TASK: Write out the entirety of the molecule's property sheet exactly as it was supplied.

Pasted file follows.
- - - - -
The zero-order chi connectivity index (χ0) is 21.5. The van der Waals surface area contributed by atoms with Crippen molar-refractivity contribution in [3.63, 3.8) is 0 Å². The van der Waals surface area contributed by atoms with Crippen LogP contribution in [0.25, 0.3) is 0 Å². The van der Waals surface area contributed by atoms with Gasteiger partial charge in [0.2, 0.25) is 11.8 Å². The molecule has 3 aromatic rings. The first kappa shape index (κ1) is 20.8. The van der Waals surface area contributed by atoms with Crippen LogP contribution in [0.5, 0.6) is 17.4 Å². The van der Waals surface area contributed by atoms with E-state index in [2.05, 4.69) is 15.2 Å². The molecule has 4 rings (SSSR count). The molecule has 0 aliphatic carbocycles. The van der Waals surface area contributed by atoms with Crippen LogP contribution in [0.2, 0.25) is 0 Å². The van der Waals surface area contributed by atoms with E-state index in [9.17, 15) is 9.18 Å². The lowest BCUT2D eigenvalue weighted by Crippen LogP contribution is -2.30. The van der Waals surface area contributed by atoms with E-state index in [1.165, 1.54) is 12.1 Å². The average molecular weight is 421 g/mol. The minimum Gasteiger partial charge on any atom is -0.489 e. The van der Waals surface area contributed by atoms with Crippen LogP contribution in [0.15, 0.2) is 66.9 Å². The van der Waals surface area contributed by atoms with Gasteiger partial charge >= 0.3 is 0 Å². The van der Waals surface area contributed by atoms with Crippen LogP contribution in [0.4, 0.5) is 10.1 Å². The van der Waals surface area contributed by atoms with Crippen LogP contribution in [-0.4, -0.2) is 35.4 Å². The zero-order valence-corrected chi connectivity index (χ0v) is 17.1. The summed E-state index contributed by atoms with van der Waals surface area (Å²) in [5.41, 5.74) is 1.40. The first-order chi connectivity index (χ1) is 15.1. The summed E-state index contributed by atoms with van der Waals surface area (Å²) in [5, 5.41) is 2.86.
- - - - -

The zero-order chi connectivity index (χ0) is 21.5. The van der Waals surface area contributed by atoms with Crippen molar-refractivity contribution in [3.63, 3.8) is 0 Å². The van der Waals surface area contributed by atoms with Crippen LogP contribution in [0.25, 0.3) is 0 Å². The van der Waals surface area contributed by atoms with Gasteiger partial charge in [0.2, 0.25) is 11.8 Å². The molecule has 3 aromatic rings. The first kappa shape index (κ1) is 20.8. The van der Waals surface area contributed by atoms with Crippen LogP contribution in [0.5, 0.6) is 17.4 Å². The van der Waals surface area contributed by atoms with E-state index in [2.05, 4.69) is 15.2 Å². The molecule has 4 rings (SSSR count). The molecule has 0 aliphatic carbocycles. The van der Waals surface area contributed by atoms with Crippen LogP contribution in [0.2, 0.25) is 0 Å². The van der Waals surface area contributed by atoms with E-state index in [9.17, 15) is 9.18 Å². The lowest BCUT2D eigenvalue weighted by Crippen LogP contribution is -2.30. The van der Waals surface area contributed by atoms with E-state index in [1.165, 1.54) is 12.1 Å². The average molecular weight is 421 g/mol. The minimum Gasteiger partial charge on any atom is -0.489 e. The van der Waals surface area contributed by atoms with Crippen LogP contribution in [0.15, 0.2) is 66.9 Å². The van der Waals surface area contributed by atoms with Gasteiger partial charge >= 0.3 is 0 Å². The van der Waals surface area contributed by atoms with Crippen LogP contribution in [0.4, 0.5) is 10.1 Å². The van der Waals surface area contributed by atoms with Crippen LogP contribution in [-0.4, -0.2) is 35.4 Å². The zero-order valence-corrected chi connectivity index (χ0v) is 17.1. The summed E-state index contributed by atoms with van der Waals surface area (Å²) in [5.41, 5.74) is 1.40. The first-order chi connectivity index (χ1) is 15.1. The summed E-state index contributed by atoms with van der Waals surface area (Å²) in [5, 5.41) is 2.86.